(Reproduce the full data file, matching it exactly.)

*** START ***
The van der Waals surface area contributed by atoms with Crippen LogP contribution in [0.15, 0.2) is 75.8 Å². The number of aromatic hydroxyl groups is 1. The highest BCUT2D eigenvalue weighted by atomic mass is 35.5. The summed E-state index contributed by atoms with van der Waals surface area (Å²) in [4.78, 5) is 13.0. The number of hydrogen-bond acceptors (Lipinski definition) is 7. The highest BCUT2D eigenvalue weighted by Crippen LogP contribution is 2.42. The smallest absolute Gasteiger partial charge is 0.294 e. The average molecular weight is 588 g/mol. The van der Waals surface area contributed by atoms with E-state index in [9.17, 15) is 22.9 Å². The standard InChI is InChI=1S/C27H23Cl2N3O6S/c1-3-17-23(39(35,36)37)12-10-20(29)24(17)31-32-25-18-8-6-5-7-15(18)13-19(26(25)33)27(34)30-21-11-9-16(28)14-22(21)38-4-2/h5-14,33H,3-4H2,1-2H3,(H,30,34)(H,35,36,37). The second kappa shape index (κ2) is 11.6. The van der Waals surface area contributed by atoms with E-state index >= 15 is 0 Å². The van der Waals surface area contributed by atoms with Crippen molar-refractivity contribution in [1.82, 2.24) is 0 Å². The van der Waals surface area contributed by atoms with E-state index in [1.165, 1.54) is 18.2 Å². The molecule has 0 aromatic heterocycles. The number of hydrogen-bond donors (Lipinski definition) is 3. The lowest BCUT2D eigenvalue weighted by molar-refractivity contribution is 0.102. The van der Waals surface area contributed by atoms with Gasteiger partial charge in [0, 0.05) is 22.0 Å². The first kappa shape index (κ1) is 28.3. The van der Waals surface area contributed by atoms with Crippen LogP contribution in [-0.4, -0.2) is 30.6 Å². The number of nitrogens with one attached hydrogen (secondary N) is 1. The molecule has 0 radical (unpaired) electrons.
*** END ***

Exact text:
The van der Waals surface area contributed by atoms with Crippen LogP contribution in [0.15, 0.2) is 75.8 Å². The number of aromatic hydroxyl groups is 1. The highest BCUT2D eigenvalue weighted by atomic mass is 35.5. The summed E-state index contributed by atoms with van der Waals surface area (Å²) in [4.78, 5) is 13.0. The number of hydrogen-bond acceptors (Lipinski definition) is 7. The highest BCUT2D eigenvalue weighted by Crippen LogP contribution is 2.42. The smallest absolute Gasteiger partial charge is 0.294 e. The average molecular weight is 588 g/mol. The van der Waals surface area contributed by atoms with E-state index in [9.17, 15) is 22.9 Å². The standard InChI is InChI=1S/C27H23Cl2N3O6S/c1-3-17-23(39(35,36)37)12-10-20(29)24(17)31-32-25-18-8-6-5-7-15(18)13-19(26(25)33)27(34)30-21-11-9-16(28)14-22(21)38-4-2/h5-14,33H,3-4H2,1-2H3,(H,30,34)(H,35,36,37). The second kappa shape index (κ2) is 11.6. The van der Waals surface area contributed by atoms with E-state index >= 15 is 0 Å². The van der Waals surface area contributed by atoms with Crippen molar-refractivity contribution in [1.82, 2.24) is 0 Å². The van der Waals surface area contributed by atoms with E-state index in [1.165, 1.54) is 18.2 Å². The molecule has 0 aromatic heterocycles. The number of hydrogen-bond donors (Lipinski definition) is 3. The lowest BCUT2D eigenvalue weighted by molar-refractivity contribution is 0.102. The van der Waals surface area contributed by atoms with Gasteiger partial charge in [0, 0.05) is 22.0 Å². The first kappa shape index (κ1) is 28.3. The van der Waals surface area contributed by atoms with Crippen LogP contribution in [-0.4, -0.2) is 30.6 Å². The number of nitrogens with one attached hydrogen (secondary N) is 1. The molecule has 0 radical (unpaired) electrons.